separated, commenting relatively little on the 1945 "First Draft." He places
the full burden of universe-changing historical importance on the physical
IAS computer, which ran its first program in 1951, rather than on ideas that
many others had already embraced, and indeed extended, years earlier. 


Dyson boosts the historical importance of the IAS computer by omitting or
downplaying information on developments elsewhere before or during 1951,
with the exception of a tiny 1948 prototype computer at the University of
Manchester from which von Neumann's team took the memory technology. Dyson's
evidence is truthful, but startlingly incomplete. For example, while he
concedes in his introduction that "the IAS machine was not the first
computer," he never mentions EDSAC, operational at the University of
Cambridge in 1949, which historians have almost universally recognized as
the first useful computer built on the model described by von Neumann in
1945. It was also in 1949 that the Manchester team got its memory technology
working in a full-scale computer. In 1951 UNIVAC provided the first
commercially manufactured computer to the U.S. Census Bureau, while in the
U.K. J. Lyons and Company, best known for its chain of teashops, completed
its own computer and applied it to business automation. Other computers were
already operational in the Soviet Union and Australia. All those milestones
pass unmentioned by Dyson.


Dyson asks in conclusion, "How did the von Neumann vector manage to
outdistance all the other groups trying to build a practical implementation
of Turing's Universal Machine in 1946?" Even an attentive reader might
assume that this "outdistancing" involved winning a race rather than losing
it by several years. Dyson's implication that the various teams of computer
builders inspired by von Neumann's proposed design all saw themselves as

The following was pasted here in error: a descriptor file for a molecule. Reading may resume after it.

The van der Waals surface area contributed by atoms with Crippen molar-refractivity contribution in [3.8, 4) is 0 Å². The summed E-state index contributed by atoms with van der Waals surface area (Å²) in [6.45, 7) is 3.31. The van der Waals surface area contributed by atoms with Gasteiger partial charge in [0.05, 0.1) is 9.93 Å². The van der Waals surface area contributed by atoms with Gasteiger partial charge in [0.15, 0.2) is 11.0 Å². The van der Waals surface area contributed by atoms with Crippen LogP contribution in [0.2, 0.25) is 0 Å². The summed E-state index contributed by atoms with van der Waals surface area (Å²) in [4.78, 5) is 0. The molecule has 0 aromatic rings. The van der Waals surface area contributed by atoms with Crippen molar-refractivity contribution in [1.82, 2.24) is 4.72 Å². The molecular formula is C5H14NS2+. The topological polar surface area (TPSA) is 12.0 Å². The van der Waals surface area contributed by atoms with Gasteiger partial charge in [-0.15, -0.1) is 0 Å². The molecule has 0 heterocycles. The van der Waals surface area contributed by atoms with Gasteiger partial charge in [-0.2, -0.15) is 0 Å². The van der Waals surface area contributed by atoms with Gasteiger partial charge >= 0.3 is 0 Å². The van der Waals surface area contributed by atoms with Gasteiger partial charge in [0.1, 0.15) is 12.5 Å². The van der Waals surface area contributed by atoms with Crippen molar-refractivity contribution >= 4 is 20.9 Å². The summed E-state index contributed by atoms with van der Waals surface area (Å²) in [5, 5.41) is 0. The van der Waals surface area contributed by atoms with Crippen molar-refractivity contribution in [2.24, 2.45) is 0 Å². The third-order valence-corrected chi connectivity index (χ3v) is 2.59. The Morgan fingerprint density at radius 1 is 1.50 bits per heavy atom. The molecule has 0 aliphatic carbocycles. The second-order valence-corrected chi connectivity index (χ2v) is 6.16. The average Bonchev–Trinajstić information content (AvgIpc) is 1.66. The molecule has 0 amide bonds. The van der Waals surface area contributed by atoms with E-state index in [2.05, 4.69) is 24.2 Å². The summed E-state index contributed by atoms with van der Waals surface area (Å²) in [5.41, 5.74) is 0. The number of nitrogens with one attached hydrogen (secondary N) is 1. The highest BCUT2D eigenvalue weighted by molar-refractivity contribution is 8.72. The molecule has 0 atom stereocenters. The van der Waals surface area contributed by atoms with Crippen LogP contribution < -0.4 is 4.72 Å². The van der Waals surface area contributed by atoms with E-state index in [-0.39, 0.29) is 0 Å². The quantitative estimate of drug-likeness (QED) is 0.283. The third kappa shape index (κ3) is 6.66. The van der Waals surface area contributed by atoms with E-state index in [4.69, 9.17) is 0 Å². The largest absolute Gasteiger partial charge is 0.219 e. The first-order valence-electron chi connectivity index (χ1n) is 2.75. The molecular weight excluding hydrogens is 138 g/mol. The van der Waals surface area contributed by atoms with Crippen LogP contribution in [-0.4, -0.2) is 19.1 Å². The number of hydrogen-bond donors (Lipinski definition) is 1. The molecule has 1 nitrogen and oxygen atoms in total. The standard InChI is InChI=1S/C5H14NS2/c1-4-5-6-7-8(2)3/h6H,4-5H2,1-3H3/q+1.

trying to implement the computational model described by Turing in his
now-celebrated 1936 paper "On Computable Numbers, with an Application to the
Entscheidungsproblem" is also likely to raise howls of protest from
historians who have looked at early computing.


Specifics re Turing


The idea that Turing’s 1936 paper somehow provided a crucial “stored program
concept” which von Neumann appropriated for the 1945 “First Draft of a
Report on the EDVAC” is being actively promoted and surfaces with increasing
frequency. I personally do not find it at all convincing. Here’s what I said
about it in “Actually, Turing Did Not Invent the Computer” in CACM last


Where one might leap into fantasy is by asserting the cluster of ideas
contained in von Neumann's 1945 "First Draft" are merely a restatement, or
at most an elaboration, of Turing's earlier work on computability. Judge for
yourself, by placing side by side Turing's 1936 "On Computable Numbers..."
and "First Draft of a Report on the EDVAC." They are easy to find with
Google, though you might want to pour yourself a fortifying beverage first
as neither is particularly easy reading.


The former is a paper on mathematical logic. It describes a thought
experiment, like Schrödinger's famous 1935 description of a trapped cat
shifting between life and death in response to the behavior of a single
atom. Schrödinger was not trying to advance the state of the art of feline
euthanasia. Neither was Turing proposing the construction of a new kind of
calculating machine. As the title of his paper suggested, Turing designed
his ingenious imaginary machines to address a question about the fundamental
limits of mathematical proof. They were structured for simplicity, and had
little in common with the approaches taken by people designing actual


Von Neumann's report said nothing explicitly about mathematical logic. It
described the architecture of an actual planned computer and the
technologies by which it could be realized, and was written to guide the
team that had already won a contract to develop the EDVAC. Von Neumann does
abstract away from details of the hardware, both to focus instead on what we
would now call "architecture" and because the computer projects under way at
the Moore School were still classified in 1945. His letters from that period
are full of discussion of engineering details, such as sketches of
particular vacuum tube models and their performance characteristics.


The phrase "stored program concept" has sometimes been used to encapsulate
the content of the "First Draft" report, but this underplays its actual
impact by implying it held just one big idea. In fact it provided a wealth